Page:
If I were to write more about The Infatuations, I would work on the Balzac business.  And Dumas, too, Marías also pulls in the most horrific parts of The Three Musketeers.  And I would write about the narrator and her deep hatred of the publishing industry in which she works (“back to the idiotic world of publishing” she says at the novel’s close, p. 336).

But I think I will move to something else.

Friday, October 18, 2013

The Infatuations by Javier Marías - a musical instrument that does not transmit meanings

A couple of days of notes on the newest Javier Marías novel, The Infatuations (2011), translated with panache by Margaret Jull Costa.  Marías has his narrator, a woman who works in publishing, describe his own novel:

He had a marked tendency to discourse and expound and digress, as I have noticed to be the case with many of the writers I meet at the publishing house, as if it weren’t enough for them to fill pages and pages with their thoughts and stories, which, with few exceptions, are either absurd, pretentious, gruesome or pathetic.  (131)

So Marías is still working in the style he adopted* for the Your Face Tomorrow novel or novels back in 2002.  I would not mind if he knocked it off.  Excess is cheaper than restraint.

He, and she, then says how he (just he) would like me to take the novel:

… I didn’t mind his digressions…  I couldn’t take my eyes off him and delighted in his grave, somehow inward-turned voice and the often arbitrary syntactic leaps he made, the whole effect seeming sometimes not to emanate from a human being, but from a musical instrument that does not transmit meanings, perhaps a piano played with great agility.

Now this is actually the narrator describing the way her boyfriend talks, but anyone who talks or speaks or writes this way when telling a story – “arbitrary syntactic leaps” – is awfully inward-turned herself.  I enjoy the voice Marías uses here quite a bit, his piano attack, to extend his metaphor – why else would I read his book – but I share his doubts about meaning.

The boyfriend rephrases the concern further on in the book:

But Díaz-Varela was in no mood to discuss Balzac, he wanted to continue his story to the end.  “What happened is the least of it,” he had said when he spoke to me about Colonel Chabert.  “It’s a novel, and once you’ve finished a novel, what happened in it is of little importance and soon forgotten.”  (276)

Truer words was never spoke.  Marías here justifies my usual practice of ignoring the plot of the novel in favor of the memorable parts, like the discussion of Balzac.  No mood to discuss Balzac!

About a third of the way in, Marías begins a long** summary and exegesis of Balzac’s 1832 novella Colonel Chabert, one of his best works, I think.  The boyfriend, Javier, is doing the exegeting while the girlfriend, María, the narrator, asks questions.  I know, Javier and María, very funny.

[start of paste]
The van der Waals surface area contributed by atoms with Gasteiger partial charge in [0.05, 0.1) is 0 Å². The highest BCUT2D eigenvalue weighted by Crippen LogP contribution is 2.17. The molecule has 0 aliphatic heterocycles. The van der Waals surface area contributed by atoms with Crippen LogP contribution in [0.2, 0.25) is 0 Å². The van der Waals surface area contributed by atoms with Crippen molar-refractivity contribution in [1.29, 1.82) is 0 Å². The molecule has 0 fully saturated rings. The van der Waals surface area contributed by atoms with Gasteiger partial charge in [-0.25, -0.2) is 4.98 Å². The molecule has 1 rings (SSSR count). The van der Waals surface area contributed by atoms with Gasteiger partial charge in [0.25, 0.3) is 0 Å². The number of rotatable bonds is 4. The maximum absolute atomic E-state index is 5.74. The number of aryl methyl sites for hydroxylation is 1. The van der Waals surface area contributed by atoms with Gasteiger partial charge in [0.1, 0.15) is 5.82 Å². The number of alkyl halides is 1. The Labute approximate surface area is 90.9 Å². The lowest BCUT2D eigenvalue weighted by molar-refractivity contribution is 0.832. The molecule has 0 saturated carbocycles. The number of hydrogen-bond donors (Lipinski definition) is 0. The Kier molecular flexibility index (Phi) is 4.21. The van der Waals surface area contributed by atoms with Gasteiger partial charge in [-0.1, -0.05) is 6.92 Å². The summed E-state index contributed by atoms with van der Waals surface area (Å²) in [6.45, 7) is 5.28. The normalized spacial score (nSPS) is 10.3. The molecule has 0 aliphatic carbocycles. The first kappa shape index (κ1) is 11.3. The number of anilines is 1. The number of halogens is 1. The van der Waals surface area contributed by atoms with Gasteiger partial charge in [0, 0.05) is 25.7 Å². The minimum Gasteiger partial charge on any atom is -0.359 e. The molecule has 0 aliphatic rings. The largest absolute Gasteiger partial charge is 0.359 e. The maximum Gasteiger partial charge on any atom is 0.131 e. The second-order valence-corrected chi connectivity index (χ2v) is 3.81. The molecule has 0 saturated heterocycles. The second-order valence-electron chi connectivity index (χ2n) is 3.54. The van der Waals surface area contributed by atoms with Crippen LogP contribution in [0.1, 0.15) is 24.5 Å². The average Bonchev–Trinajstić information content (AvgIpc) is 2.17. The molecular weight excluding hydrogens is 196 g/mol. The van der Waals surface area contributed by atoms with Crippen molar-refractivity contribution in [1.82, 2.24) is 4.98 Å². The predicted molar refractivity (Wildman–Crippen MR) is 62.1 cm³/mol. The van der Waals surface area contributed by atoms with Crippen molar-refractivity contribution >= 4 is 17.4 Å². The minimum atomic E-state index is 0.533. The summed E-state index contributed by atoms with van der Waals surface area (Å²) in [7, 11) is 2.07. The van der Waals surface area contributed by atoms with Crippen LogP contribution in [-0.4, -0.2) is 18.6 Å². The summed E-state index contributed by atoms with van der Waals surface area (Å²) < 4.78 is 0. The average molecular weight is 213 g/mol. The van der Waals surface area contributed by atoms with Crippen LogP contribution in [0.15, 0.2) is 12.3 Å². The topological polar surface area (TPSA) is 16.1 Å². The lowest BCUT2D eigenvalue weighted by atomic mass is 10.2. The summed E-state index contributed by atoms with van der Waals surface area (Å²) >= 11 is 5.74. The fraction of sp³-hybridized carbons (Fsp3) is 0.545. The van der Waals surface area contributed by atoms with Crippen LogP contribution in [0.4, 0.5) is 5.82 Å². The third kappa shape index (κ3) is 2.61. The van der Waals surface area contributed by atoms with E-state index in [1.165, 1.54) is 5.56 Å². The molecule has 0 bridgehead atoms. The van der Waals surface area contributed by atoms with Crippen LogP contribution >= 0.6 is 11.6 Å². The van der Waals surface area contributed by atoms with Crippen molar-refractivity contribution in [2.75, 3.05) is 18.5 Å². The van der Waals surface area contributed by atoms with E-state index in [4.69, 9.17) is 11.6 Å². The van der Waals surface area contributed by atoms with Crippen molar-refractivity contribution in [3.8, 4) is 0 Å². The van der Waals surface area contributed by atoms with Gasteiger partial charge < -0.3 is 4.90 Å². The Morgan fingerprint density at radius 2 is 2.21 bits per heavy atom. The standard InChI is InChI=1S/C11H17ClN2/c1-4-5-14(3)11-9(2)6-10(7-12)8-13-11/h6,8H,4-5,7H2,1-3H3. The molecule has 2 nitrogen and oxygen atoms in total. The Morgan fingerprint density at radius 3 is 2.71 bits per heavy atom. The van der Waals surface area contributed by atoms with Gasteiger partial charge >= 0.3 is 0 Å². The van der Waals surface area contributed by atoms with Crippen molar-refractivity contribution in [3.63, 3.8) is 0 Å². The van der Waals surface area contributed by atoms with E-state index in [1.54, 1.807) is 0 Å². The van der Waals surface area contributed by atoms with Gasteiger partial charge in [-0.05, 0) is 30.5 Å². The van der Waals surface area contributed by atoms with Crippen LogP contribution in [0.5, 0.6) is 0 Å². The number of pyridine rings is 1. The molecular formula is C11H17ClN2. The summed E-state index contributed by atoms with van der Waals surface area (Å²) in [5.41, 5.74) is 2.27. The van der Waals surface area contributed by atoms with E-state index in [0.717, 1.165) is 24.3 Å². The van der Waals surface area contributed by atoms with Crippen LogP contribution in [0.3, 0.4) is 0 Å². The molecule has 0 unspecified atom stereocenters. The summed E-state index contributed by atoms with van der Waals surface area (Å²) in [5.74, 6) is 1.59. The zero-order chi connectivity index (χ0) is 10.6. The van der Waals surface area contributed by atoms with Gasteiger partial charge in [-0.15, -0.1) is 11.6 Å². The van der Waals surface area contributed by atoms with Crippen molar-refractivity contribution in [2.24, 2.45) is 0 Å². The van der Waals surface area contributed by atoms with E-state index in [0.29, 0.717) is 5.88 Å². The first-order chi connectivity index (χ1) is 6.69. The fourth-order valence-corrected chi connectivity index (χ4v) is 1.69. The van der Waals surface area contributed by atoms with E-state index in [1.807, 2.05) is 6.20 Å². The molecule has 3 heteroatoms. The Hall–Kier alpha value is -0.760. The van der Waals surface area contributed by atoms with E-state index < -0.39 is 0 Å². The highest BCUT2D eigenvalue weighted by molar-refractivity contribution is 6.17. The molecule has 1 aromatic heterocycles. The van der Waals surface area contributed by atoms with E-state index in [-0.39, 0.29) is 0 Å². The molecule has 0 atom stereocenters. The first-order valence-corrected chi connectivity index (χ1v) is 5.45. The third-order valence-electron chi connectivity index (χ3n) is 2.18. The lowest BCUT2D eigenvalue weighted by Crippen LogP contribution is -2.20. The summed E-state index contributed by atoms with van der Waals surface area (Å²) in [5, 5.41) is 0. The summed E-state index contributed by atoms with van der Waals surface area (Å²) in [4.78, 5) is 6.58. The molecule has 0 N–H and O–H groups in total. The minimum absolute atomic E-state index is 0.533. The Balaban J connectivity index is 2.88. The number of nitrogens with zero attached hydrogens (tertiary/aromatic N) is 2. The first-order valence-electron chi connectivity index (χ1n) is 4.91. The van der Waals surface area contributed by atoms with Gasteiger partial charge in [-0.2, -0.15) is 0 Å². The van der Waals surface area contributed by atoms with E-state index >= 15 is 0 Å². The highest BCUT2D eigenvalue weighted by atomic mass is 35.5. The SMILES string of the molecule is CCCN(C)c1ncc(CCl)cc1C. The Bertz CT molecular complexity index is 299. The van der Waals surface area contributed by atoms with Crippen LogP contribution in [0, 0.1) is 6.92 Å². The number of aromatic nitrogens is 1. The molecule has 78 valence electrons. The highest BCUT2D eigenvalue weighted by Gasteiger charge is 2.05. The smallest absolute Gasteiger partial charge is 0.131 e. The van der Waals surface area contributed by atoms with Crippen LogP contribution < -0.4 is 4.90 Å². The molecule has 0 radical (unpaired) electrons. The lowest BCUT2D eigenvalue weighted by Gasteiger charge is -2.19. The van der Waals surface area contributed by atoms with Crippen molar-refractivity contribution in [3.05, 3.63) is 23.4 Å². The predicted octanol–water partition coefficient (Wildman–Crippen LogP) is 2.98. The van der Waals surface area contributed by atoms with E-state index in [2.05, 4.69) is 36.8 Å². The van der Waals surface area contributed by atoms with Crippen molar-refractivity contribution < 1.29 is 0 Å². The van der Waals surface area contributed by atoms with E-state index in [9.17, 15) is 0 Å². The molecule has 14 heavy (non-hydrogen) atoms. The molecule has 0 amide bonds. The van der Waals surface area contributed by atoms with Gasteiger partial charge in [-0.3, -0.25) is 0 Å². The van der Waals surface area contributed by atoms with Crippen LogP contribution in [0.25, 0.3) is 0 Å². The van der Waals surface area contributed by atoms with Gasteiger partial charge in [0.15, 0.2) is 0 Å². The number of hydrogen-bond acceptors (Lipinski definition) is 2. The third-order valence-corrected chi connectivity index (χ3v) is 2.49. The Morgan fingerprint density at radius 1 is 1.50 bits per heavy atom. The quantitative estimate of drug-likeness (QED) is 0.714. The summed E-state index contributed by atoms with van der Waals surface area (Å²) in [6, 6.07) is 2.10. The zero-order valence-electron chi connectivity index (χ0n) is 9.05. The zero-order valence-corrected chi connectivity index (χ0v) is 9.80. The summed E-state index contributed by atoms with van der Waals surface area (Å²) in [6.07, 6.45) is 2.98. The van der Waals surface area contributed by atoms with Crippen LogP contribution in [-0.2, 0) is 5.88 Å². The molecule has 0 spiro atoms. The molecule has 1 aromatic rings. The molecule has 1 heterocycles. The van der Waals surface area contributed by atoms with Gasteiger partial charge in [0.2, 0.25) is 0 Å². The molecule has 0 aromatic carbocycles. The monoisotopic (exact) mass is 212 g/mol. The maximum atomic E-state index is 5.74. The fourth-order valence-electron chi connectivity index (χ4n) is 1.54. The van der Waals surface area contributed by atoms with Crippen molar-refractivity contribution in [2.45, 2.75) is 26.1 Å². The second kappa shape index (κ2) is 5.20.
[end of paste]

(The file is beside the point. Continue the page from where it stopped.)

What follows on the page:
Mookse Trevor says that at this point he “had a devil of a time getting through about thirty pages of it,” so fair warning, although it was exactly at this point (p. 131, after the quotation up above) that I began to find the novel interesting.  A man María knows by sight is murdered by a madman; she meets the wife; through the wife she meets and begins an affair with Javier.  So little in 130 pages, but see above: discourse, expound, digress. 

The matter includes the narrator’s insight on, for example, the strange ways people are connected or the process of mourning, as on page 74, where the narrator imagines the debris, once meaningless and now poignant, left behind by the murdered man, “the novel with the page turned down, which will remain unread, but also the medicines that suddenly have become utterly superfluous and that will soon have to be thrown away,” in other words the kind of thing that has appeared in a thousand novels and that I have read a dozen times myself.  The legitimate stuff of fiction, certainly, but when, I wondered, is The Infatuations going to turn into a Javier Marías novel?

Then: thirty pages on Balzac.  Finally.

That will give me something to write about tomorrow.  Or I will just catalogue some of the novel’s best jokes.

*  I am guessing.  The novel previous, Dark Back of Time (1998), is not written this way, nor is All Souls (1989), nor, for that matter are the newspaper pieces in Written Lives (1992).  I originally found Marías attractive for his lightly Nabokovian precision.  He seems to have come to distrust the idea of precision in language.

**  Long is relative.  In Your Face Tomorrow, the Balzac discussion would have lasted a hundred pages.

Thursday, October 17, 2013

A Salem Chapel this & that, with jokes, light effects, un-anxious influence - whatever I could think of

Since I do not want to write about Salem Chapel all week, I will resort to unconnected numbered points.

1.  Yesterday I suggested that Salem Chapel should have written from the bewildered, teary point of view of the “pink and plump” Phoebe Tozer, the butterman’s daughter.  In a comment, followed by a chain of post reading, Desperate Reader reminded me that thirteen years later Oliphant would publish Phoebe Junior, in which the title character is Phoebe Tozer’s daughter.  I have not read this one, but based on the Desperate description, I can see that Oliphant’s own thoughts were not so far off from mine. (Also, see Desperate Reader on Salem Chapel here).

2.  Oliphant was a sponge.  The Carlingford novels and their clergymen are openly derivative of Trollope’s Barchester series, which still had two novels to go when Salem Chapel was published.  Then there is her use of the sensation plot, a genre only three years old, although melodrama is as old as the hills.

Maybe even more interesting is the clear evidence that Oliphant had been carefully reading the hot new novelist of 1859, George Eliot, author at this point of Adam Bede, The Mill on the Floss, and Silas Marner, so not our Eliot but a smaller one, the author of tragicomedies about rural carpenters and mill owners, creator of scenes in which a small town’s tradesmen argue about the breed of a cow or who gets the family chinaSalem Chapel’s comedic plot features the same class of people in a somewhat more urban setting.